By Jonathan Easley - 09/25/12 09:00 AM EDT
The Romney campaign and other Republicans say polls showing President Obama with a significant lead over their candidate are inaccurate.
They argue many mainstream polls skew in Obama’s favor because of sample sizes that base 2012 turnout projections on 2008, when Democrats — and Hispanics, blacks and young voters in particular — turned out in record numbers.
“I don’t think [the polls] reflect the composition of what 2012 is going to look like,” Romney pollster Neil Newhouse said in an interview.
Democrats counter that the sample sizes used in polls are accurate because there is no reason to think the makeup of the 2012 electorate will be proportionately different than in 2008. They also point to census data that shows minorities making up a greater share of the population, something driven by the surging Hispanic population.
“With African-Americans, there’s no question they will turn out at the same rate, for reasons that are obvious,” said Anna Greenberg, senior vice president at liberal research group Greenberg Quinlan Rosner.
“Moreover, given demographic changes in this country, four years later now there are more minority and younger voters, just by natural demographic changes alone. We’ve seen a more and more diverse electorate over time,” she said.
Whether polls are accurately reflecting the race is critical to how it is reported, and to decisions on how millions of dollars in campaign funds will be spent in the six weeks before Election Day.
According to the RealClearPolitics average of polls, Obama enjoys a 3.7-percentage-point advantage over Romney in the race.
But Newhouse argues the RCP average, which is designed to neutralize outlying polls, is just an average of skewed polls that have a built-in bias for Obama.
“Averaging bad polls that include skewed samples will get you a skewed result,” Newhouse told The Hill.
Nobody disputes that Obama maintains big leads over Romney among blacks, Latinos and younger voters, but Republicans argue the economic downturn that has hit these groups hard is likely to lower their turnout in 2012, especially since 2008 turnout was boosted by the historic implications of electing the nation’s first black president.
As a result, they say, polls projecting similar turnout among these voters are inaccurate.
Dick Morris, the political consultant and pollster (who writes a column for The Hill), wrote last week that pollsters using 2008 turnout models in weighting their samples are likely to be incorrect given the turnout results that year.
Blacks made up 14 percent of the electorate in 2008, when they had traditionally cast about 11 percent of the vote, while the Latino share of the electorate rose by 1.5 percent and college-aged voters doubled their share, Morris wrote.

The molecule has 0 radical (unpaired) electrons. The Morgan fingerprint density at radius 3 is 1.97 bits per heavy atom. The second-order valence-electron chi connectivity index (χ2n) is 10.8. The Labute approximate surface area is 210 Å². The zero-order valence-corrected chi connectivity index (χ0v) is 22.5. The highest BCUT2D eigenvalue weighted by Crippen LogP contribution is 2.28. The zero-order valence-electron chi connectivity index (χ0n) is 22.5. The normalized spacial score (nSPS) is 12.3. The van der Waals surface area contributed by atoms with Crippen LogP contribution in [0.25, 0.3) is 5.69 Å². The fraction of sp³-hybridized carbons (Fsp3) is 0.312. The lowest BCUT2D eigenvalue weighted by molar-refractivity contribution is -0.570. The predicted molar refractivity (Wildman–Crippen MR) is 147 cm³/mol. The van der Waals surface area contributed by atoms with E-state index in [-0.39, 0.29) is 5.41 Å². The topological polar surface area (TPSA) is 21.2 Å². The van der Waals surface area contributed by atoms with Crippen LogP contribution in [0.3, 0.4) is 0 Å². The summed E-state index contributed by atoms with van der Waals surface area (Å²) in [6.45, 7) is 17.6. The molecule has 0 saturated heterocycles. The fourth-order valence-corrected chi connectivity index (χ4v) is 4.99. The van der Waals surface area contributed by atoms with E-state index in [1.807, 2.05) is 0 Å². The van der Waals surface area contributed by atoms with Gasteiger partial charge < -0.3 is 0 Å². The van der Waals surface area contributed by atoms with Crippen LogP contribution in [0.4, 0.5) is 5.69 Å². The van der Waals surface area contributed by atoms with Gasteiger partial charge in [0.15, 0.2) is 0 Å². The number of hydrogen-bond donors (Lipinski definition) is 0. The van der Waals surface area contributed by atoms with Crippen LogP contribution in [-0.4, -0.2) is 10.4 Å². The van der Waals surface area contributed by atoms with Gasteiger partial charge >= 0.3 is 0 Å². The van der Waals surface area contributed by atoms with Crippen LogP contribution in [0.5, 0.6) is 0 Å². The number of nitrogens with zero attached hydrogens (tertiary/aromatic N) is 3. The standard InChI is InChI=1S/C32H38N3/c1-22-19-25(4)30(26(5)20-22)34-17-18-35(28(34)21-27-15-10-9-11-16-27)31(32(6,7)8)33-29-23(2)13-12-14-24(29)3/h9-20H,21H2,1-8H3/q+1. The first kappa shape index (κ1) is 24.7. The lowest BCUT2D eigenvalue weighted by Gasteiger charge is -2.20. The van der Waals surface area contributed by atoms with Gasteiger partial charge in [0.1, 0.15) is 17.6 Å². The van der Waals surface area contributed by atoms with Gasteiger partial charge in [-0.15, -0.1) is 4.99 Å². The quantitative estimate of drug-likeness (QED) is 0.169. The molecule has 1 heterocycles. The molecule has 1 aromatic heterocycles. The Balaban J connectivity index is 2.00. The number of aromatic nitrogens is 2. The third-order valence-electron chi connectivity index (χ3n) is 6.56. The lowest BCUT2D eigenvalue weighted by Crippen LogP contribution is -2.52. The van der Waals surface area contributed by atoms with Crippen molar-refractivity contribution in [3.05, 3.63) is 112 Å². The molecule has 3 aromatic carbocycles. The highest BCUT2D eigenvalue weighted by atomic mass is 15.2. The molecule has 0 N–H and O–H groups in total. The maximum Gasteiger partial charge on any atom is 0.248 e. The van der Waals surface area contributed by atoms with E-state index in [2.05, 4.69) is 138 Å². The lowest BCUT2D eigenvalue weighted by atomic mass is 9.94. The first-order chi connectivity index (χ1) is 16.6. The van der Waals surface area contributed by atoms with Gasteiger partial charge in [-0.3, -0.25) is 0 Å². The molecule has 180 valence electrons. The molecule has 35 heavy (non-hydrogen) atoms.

The problem with the polls, say conservatives, is the assumption most pollsters make on the party identification of the 2012 electorate.
In 2008, Democrats had a 7-percentage-point advantage in party identification over Republicans, which was close to the final margin of victory Obama had over Sen. John McCain (R-Ariz.).
Newhouse and other Republicans say it’s foolish to expect a similar proportion of Democratic voters in 2012. They argue a smaller proportion of Democrats are likely to come to the polls in November, while a larger proportion of Republicans eager to deny Obama a second term can be expected to vote.
Polls that assume the makeup will be the same as 2008 don’t take this into account, they say.
“You had an extraordinary 2008 turnout among rural evangelicals, but Republicans stayed home in larger numbers,” Newhouse said. “This time you have a more enthused and energetic Republican electorate, and because of that, you’re not going to see the margins go up, you’ll see it narrow. So instead of a 7 [percentage-point advantage for Democrats], I anticipate something smaller than that.”
Those defending the accuracy of polls showing Obama with a lead argue Team Romney is overestimating the proportion of Republicans who will make up the 2012 electorate, and underestimating the proportion of minorities.
Among Hispanics in particular, Greenberg said Romney’s tack to the right during the GOP primaries had recharged the group “after a fair amount of softness the last couple of years,” and that Democrats had seen a sustained increase in enthusiasm across the board since the convention earlier this month.
Greenberg acknowledged voter identification has narrowed, but she said Democrats still have a 5-point advantage.
Veteran GOP consultant Roger Stone, who in recent years has worked on libertarian causes, argues the polls are correct because any benefit Romney gets from lower turnout by Democratic voters is likely to be evened out by softer conservative turnout.
“Romney doesn’t have a lock on conservatives,” Stone said. “And he’s losing some, just a couple of points, to [Libertarian candidate] Gary Johnson. That’s a problem.”
Some Democrats argue that polls that show Romney and Obama running neck and neck are skewed because not enough of those polled rely on cellphones.
“If there’s less intensity among Democrats, that’s balanced out by lack of cellphones in samples done by [conservative polling outlet] Rasmussen,” Stone said. “They’re under-sampling cellphone users, who we know are usually young, black, Latino or lower-middle-class working people.”
“The race is always going to be perceived as competitive, which it still is,” Stone said. “But the president has a slight edge.”